Jennifer M. Green
Victorian Literature and the Victorian Visual Imagination, UNIVERSITY OF CALIFORNIA PRESS, (1995)
Unlike the work of the early great Victorian landscape photographers, Peter Henry Emerson’s late-nineteenth-century visions of rural southeast England offer no startling geometries or precocious angles. Scenes more reminiscent of Impressionist paintings than of anything in photography’s own short history, they illustrate their author’s early claims for photography as a naturalistic art. Life and Landscape on the Norfolk Broads (1886), Emerson’s first published photographic book, was in fact a practical account of his theories, with its own labors of picture making and writing neatly divided: where the photographs provided “art for lovers of art,” the accompanying text was to be “illustrative of and somewhat complementary to them . . . depicting in words, surroundings and effects which cannot be expressed by pictorial art.” The book appears aptly named, with its equal emphasis on representing human and animal life in its surrounds of marsh, fenlands, and coastal waters. Further, in its deliberate efforts to counter the studied theatricality of photographs such as those by Henry Peach Robinson, Emerson’s experiments in naturalism succeed: the pictures are, for the most part, unposed, and there is a freedom, as critics have noted, from artificiality and sentimentality.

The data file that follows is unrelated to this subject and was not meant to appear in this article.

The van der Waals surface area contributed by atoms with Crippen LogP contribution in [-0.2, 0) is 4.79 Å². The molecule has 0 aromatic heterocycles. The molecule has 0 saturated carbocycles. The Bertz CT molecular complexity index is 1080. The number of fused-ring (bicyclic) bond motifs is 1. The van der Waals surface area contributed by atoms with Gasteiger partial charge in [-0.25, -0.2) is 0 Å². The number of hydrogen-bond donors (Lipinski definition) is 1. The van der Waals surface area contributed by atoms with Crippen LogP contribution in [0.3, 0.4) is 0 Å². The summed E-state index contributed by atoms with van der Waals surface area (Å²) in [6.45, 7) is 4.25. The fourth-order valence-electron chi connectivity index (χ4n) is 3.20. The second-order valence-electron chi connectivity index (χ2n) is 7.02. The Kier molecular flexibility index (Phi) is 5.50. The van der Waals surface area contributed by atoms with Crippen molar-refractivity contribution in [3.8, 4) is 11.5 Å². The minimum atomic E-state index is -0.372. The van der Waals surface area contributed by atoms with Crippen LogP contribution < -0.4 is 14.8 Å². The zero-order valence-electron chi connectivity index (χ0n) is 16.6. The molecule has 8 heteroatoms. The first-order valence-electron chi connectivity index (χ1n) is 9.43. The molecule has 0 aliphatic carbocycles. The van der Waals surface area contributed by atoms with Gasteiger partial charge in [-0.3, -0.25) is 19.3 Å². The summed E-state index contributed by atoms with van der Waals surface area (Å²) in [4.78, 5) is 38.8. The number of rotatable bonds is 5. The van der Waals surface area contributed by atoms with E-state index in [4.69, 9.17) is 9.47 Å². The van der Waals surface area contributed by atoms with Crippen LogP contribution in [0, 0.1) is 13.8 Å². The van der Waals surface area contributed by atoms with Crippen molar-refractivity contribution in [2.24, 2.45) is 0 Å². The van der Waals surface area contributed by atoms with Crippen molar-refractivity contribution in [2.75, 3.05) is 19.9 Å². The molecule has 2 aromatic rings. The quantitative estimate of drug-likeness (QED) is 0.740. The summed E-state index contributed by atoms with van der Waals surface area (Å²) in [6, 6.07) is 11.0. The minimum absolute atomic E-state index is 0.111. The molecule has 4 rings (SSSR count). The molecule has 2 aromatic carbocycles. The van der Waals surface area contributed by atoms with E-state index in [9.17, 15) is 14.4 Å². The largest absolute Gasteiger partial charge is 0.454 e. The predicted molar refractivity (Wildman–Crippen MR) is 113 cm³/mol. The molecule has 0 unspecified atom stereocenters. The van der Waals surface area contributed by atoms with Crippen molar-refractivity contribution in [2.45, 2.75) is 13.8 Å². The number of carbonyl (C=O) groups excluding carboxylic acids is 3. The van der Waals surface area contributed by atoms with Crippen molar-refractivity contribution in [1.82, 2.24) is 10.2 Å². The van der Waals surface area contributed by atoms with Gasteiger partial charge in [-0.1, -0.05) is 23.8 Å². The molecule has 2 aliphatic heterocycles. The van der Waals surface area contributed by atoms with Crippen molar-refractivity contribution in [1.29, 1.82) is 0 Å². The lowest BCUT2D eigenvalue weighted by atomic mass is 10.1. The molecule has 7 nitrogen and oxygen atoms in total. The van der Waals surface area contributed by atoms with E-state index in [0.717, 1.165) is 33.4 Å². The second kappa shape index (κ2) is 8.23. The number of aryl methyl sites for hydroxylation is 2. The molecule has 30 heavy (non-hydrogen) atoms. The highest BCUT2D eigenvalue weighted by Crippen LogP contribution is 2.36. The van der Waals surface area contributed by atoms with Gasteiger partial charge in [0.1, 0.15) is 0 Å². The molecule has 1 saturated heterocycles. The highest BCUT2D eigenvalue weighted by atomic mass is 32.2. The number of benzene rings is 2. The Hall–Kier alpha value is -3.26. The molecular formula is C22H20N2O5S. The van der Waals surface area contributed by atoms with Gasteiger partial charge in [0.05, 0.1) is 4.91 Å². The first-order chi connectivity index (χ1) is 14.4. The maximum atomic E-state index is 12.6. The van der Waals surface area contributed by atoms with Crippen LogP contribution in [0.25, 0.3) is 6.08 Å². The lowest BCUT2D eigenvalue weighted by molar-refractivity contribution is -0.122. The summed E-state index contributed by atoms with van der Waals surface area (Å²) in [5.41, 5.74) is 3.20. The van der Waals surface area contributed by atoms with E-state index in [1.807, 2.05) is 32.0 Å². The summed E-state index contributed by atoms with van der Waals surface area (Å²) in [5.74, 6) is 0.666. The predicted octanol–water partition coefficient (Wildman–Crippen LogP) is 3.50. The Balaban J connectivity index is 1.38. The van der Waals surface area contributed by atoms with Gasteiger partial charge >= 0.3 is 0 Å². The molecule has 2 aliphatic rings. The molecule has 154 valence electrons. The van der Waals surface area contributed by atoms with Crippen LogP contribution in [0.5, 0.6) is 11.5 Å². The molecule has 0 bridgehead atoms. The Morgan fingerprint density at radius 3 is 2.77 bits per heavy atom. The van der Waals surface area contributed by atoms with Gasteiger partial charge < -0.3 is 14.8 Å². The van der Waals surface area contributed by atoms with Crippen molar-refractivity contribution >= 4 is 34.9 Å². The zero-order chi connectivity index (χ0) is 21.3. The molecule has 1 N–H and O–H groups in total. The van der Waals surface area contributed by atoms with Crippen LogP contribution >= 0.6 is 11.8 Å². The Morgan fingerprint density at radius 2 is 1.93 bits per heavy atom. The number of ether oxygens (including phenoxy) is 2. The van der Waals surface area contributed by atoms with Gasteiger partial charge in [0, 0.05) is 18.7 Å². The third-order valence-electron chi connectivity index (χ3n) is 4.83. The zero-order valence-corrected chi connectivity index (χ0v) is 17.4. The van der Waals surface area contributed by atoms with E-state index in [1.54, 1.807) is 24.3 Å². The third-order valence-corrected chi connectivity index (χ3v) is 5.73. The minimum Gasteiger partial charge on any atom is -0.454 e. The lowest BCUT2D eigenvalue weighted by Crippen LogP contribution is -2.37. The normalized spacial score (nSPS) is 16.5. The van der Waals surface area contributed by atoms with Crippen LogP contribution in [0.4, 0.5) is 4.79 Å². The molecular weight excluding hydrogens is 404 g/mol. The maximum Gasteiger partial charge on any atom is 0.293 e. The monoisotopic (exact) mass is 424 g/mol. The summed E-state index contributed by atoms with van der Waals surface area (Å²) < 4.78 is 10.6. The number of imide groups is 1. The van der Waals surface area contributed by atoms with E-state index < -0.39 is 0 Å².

Emerson’s aim was to use the camera impressionistically, to record neither the literal facts of the self-conscious documentary nor the simulated events of Robinson’s studio, but rather to create a sense of human vision—to work, in other words, against the notion of the camera as a tool of perfect record and to claim it instead as an agent in naturalistic and aesthetic creation. Yet the relation between life and landscape on the Norfolk Broads is one not of aesthetics but of labor; and labor provides the true subject of these pictures.